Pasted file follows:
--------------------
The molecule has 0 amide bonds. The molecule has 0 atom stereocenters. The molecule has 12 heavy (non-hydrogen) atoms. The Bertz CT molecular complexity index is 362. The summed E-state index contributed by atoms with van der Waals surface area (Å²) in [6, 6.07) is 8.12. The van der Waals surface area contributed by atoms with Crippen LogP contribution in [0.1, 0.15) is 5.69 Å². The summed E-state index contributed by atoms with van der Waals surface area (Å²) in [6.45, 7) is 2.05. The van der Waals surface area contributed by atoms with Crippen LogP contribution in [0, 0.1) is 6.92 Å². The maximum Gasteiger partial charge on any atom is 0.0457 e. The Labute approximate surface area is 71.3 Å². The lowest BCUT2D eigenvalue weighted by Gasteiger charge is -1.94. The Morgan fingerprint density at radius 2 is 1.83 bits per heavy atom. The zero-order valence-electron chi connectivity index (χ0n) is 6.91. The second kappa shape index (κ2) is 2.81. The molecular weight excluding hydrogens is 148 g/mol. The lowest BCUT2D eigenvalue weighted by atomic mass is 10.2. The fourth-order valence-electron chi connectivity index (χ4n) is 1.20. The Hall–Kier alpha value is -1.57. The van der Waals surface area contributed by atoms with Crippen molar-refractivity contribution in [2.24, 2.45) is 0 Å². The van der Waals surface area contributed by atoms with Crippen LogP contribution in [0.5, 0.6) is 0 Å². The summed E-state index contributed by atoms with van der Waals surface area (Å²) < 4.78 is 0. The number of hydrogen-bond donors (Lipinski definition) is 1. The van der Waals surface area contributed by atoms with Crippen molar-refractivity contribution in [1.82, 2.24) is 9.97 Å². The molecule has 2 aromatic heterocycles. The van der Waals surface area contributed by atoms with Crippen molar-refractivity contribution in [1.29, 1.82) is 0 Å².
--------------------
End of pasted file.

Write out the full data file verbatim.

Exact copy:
The molecule has 0 amide bonds. The molecule has 0 atom stereocenters. The molecule has 12 heavy (non-hydrogen) atoms. The Bertz CT molecular complexity index is 362. The summed E-state index contributed by atoms with van der Waals surface area (Å²) in [6, 6.07) is 8.12. The van der Waals surface area contributed by atoms with Crippen LogP contribution in [0.1, 0.15) is 5.69 Å². The summed E-state index contributed by atoms with van der Waals surface area (Å²) in [6.45, 7) is 2.05. The van der Waals surface area contributed by atoms with Crippen LogP contribution in [0, 0.1) is 6.92 Å². The maximum Gasteiger partial charge on any atom is 0.0457 e. The Labute approximate surface area is 71.3 Å². The lowest BCUT2D eigenvalue weighted by Gasteiger charge is -1.94. The Morgan fingerprint density at radius 2 is 1.83 bits per heavy atom. The zero-order valence-electron chi connectivity index (χ0n) is 6.91. The second kappa shape index (κ2) is 2.81. The molecular weight excluding hydrogens is 148 g/mol. The lowest BCUT2D eigenvalue weighted by atomic mass is 10.2. The fourth-order valence-electron chi connectivity index (χ4n) is 1.20. The Hall–Kier alpha value is -1.57. The van der Waals surface area contributed by atoms with Crippen molar-refractivity contribution in [2.24, 2.45) is 0 Å². The van der Waals surface area contributed by atoms with Crippen LogP contribution in [0.5, 0.6) is 0 Å². The summed E-state index contributed by atoms with van der Waals surface area (Å²) < 4.78 is 0. The number of hydrogen-bond donors (Lipinski definition) is 1. The van der Waals surface area contributed by atoms with Crippen molar-refractivity contribution in [1.82, 2.24) is 9.97 Å². The molecule has 2 aromatic heterocycles. The van der Waals surface area contributed by atoms with Crippen molar-refractivity contribution in [1.29, 1.82) is 0 Å².